Tuesday, September 8, 2009

Fleeting

One of my girlfriends is due the day after I'm due.  We've been having a lot of fun being pregnant at the same time, and it's been great to have someone close by who is going through exactly the same things at the same time.

She had maternity photos taken last Thursday.  I could have gotten in on a session if I'd wanted to; the photographer is taking (very reasonably priced) newborn photos for both of us after the births, and she would have taken pregnancy photos for me on the same day she drove to Virginia from her home up in Maryland.  I declined because I've never been a big fan of those big bare belly pictures.  I didn't think there was any way I'd want to display such photos in our house (and I certainly wouldn't have wanted any of our family members to display them, not that they would likely have been interested themselves), and I figured it wasn't worth the expense if I wasn't going to, you know, use the photos anywhere.

Now, I'm doubting myself.  Throughout this pregnancy, I've been balancing two emotional states.  The first, of course, is immense gratitude.  This baby is so wished-for, so long-anticipated, and such a little miracle that everything about him and about the pregnancy just fills me with joy.

The second, though, is bittersweet.  This feeling hits me now and again, and almost always at unexpected times.  It's a fear that I'll never get the chance to experience any of this again.  It's the thought that I should be extra sure to enjoy every milestone, because it could be the only one of its kind.

I feel a bit lucky, both as a Catholic and as a person who has experienced infertility, that I have a keen awareness of the pure gift that our fertility really is.  Obviously any pregnancy could be a woman's last, and through no desire of her own.  But far too many couples are unaware that they are not in control; they view their fertility as something they own, something that can be turned on and off like a faucet.  I have no such illusions.  And while I'm grateful for knowing the truth, it does hit hard at times.

It's been particularly acute in these waning weeks of the pregnancy.  I feel my son squirming around in my belly and jump quickly from thoughts of hey kid, quit kicking my ribs to will I ever feel another baby growing inside me?  I have to be very careful, because the last thing I want is to lose any tiny bit of the joy of this pregnancy, this child's babyhood, his milestones, because of fear that I may not see such things again.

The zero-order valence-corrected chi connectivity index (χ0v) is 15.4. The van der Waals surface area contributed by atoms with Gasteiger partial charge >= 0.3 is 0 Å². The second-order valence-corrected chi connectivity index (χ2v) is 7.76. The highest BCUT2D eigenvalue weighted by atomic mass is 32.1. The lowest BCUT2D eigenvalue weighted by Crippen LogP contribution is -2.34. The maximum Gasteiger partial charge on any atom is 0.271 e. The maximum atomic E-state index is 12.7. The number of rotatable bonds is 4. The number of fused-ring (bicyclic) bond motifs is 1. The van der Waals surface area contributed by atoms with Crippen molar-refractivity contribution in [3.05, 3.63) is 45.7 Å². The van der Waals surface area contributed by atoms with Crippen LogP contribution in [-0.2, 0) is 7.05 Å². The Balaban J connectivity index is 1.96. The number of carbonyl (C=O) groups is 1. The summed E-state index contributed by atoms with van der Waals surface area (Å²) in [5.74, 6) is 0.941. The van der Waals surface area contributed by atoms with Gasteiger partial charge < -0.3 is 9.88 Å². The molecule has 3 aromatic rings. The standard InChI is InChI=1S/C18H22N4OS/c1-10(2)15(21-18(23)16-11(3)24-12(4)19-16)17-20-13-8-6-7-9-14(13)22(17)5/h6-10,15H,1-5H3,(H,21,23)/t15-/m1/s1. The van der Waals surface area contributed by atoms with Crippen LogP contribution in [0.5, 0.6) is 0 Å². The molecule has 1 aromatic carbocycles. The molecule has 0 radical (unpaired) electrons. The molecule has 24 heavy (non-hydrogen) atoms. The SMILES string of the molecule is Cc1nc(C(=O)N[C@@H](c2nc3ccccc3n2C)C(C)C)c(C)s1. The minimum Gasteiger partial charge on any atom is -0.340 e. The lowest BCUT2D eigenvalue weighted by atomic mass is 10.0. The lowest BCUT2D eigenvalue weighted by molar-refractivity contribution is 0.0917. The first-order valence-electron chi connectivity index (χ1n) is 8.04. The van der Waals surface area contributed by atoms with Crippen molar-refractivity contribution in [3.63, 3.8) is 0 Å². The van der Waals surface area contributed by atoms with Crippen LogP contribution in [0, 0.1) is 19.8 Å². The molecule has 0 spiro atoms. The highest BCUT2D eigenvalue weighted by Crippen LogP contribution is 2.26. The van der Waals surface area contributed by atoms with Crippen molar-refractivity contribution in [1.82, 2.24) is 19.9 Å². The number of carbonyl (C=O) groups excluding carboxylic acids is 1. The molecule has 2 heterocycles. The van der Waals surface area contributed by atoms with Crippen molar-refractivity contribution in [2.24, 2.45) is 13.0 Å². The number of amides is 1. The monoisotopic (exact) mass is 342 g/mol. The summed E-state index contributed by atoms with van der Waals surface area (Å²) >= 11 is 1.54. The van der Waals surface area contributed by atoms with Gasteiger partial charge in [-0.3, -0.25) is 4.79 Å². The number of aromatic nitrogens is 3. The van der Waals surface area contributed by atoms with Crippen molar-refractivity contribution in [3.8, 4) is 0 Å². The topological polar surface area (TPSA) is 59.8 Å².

I almost hesitate to mention any of this at all, because I know how I would have felt had I read similar thoughts before this long-awaited pregnancy.  I know how incredibly blessed we are.  I know that even one child is far more than I-- than any of us-- deserve.  I know that this is pure gift, and I thank God every day for it.  But still.  There's a little part of me that's wistfully wishing I'd had a photographer capture this fleeting and joyous state, even if no one ever saw the pictures but me.  As much as I can't wait to meet our baby, I'm feeling the need to hold tightly to these last precious moments where he is hidden away, all mine, a squirmy little rib-kicking, heartburn-inducing miracle.

4 comments:

Lisa said...

I know how you feel. Our daughter is adopted, and we are hoping for another soon, but with every passing month of waiting, I mourn the milestones that seem so far away now that Olivia has entered toddlerhood. I long to experience those again. I don't think I'll ever get to experience pregnancy, so I can imagine from the perspective of infertility that it must be something amazing to go through that after so much waiting.

perennial-mommy said...

so beautifully said! praying for you and your rib kicker. love you!

Branwen said...

There are tears in my eyes...

Marian said...

I had the same thing with my son. He was an IVF baby, the only one of our embryos who survived (no, we didn't throw any out - they died on their own. Didn't make it any better). Afterwards we realized that IVF being what it was, we couldn't do it again (shouldn't have done it the first time,really) so I was convinced that he was IT, so even during the worst of labour I kept thinking "remember this, this will be the last time you feel that kick inside."

Then three years later, along came his sister and I did it all over again, right down to trying to remember everything because *this* might be the last time :).